One of the things that Mary Balogh does brilliantly is to take a wildly unusual situation, toss her characters into it and leave them to sink or swim accordingly. In this case, Rosamund and Justin meet entirely by chance on the road in the middle of a snowstorm. She has just quarrelled with her brother and sets out to walk – somewhere, anywhere. He is trying to recover something from a planned week of pre-wedding debauchery where all the other participants have cried off. They escape the snow in a hunting lodge, and, since she’s a widow curious about sex with a younger man, and he was expecting a week of sex anyway, they retire to the bedroom pretty quickly. And then, a month later, they meet up at a house party where he is expected to propose to her niece. How very awkward.
Of course, this requires some sleight of hand. How could she not know who he is? Because he fails to introduce himself properly, that’s how. He tells her he’s Justin Halliday instead of the Earl of Wetherby, and frankly, there’s no way on earth he would ever do that unless, for some unfathomable reason, he was deliberately intending to deceive her. So already there’s some suspension of disbelief involved. Then there’s the sex aspect, and while he might not worry too much about a possible pregnancy, the fear of an illegitimate child was great enough to make most respectable women think twice about it. And I don’t believe for one moment that Regency women were sufficiently knowledgeable about ovulation to use it as a contraceptive device. This is a time when medical practices revolved around balancing the humours in the body, and bleeding the sick with leeches and cutting. So telling him that she’s unlikely to get pregnant is hugely implausible.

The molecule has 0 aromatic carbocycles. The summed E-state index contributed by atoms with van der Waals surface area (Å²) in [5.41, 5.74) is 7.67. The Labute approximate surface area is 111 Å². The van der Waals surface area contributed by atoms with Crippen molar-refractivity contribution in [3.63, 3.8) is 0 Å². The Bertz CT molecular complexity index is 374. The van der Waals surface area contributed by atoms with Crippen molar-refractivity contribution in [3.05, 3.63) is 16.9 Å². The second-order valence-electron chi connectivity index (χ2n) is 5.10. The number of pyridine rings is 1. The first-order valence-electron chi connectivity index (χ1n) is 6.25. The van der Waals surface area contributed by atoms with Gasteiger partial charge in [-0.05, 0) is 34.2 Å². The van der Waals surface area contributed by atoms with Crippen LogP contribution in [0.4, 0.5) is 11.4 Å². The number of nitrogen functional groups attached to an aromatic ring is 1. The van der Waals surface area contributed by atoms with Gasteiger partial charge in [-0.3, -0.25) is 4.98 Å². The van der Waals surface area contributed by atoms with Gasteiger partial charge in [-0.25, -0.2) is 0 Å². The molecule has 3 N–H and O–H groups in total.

So the house party goes along merrily, and Justin is too committed to draw back, but his intended has been given the freedom of choice. If she had half a brain in her head, she would have told him she was in love with someone else. I get that there was a huge weight of expectation there for a marriage which had been planned for years, but the whole business was drawn out to the nth degree, and seemed quite silly to me. And meanwhile Justin and Rosamund are busy trying to keep their hands off each other, and not succeeding terribly well.
Naturally, everything gets resolved satisfactorily in the end, but not because of anything the hero or heroine did. I would have liked to see more emphasis on the absolute impossibility of the hero backing out of his engagement under Regency societal rules, because without that he just looks like a wimpy dithery sort of guy, trying to string both women along and unable to summon up the gumption to do what’s necessary.
This is as well-written as all Balogh’s books, and I loved the premise and the sex-fuelled first half, but the flaws in the plot and the long-drawn-out second half keep it to four stars.